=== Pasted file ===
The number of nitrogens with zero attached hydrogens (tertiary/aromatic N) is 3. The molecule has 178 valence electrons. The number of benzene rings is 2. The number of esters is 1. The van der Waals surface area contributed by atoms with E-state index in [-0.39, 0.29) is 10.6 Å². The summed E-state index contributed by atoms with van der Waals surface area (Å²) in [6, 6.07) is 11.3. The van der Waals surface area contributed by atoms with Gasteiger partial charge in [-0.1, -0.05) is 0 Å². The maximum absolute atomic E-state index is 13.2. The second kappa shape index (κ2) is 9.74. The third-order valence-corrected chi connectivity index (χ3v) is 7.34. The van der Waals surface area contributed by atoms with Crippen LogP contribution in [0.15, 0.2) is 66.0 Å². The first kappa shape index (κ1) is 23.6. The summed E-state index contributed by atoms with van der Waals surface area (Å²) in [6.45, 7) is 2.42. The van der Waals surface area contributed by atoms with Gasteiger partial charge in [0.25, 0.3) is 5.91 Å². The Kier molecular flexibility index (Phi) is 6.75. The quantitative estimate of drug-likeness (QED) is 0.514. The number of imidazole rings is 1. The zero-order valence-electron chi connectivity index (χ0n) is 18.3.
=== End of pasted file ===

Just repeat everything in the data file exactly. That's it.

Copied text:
The number of nitrogens with zero attached hydrogens (tertiary/aromatic N) is 3. The molecule has 178 valence electrons. The number of benzene rings is 2. The number of esters is 1. The van der Waals surface area contributed by atoms with E-state index in [-0.39, 0.29) is 10.6 Å². The summed E-state index contributed by atoms with van der Waals surface area (Å²) in [6, 6.07) is 11.3. The van der Waals surface area contributed by atoms with Gasteiger partial charge in [-0.1, -0.05) is 0 Å². The maximum absolute atomic E-state index is 13.2. The second kappa shape index (κ2) is 9.74. The third-order valence-corrected chi connectivity index (χ3v) is 7.34. The van der Waals surface area contributed by atoms with Crippen LogP contribution in [0.15, 0.2) is 66.0 Å². The first kappa shape index (κ1) is 23.6. The summed E-state index contributed by atoms with van der Waals surface area (Å²) in [6.45, 7) is 2.42. The van der Waals surface area contributed by atoms with Gasteiger partial charge in [0.25, 0.3) is 5.91 Å². The Kier molecular flexibility index (Phi) is 6.75. The quantitative estimate of drug-likeness (QED) is 0.514. The number of imidazole rings is 1. The zero-order valence-electron chi connectivity index (χ0n) is 18.3.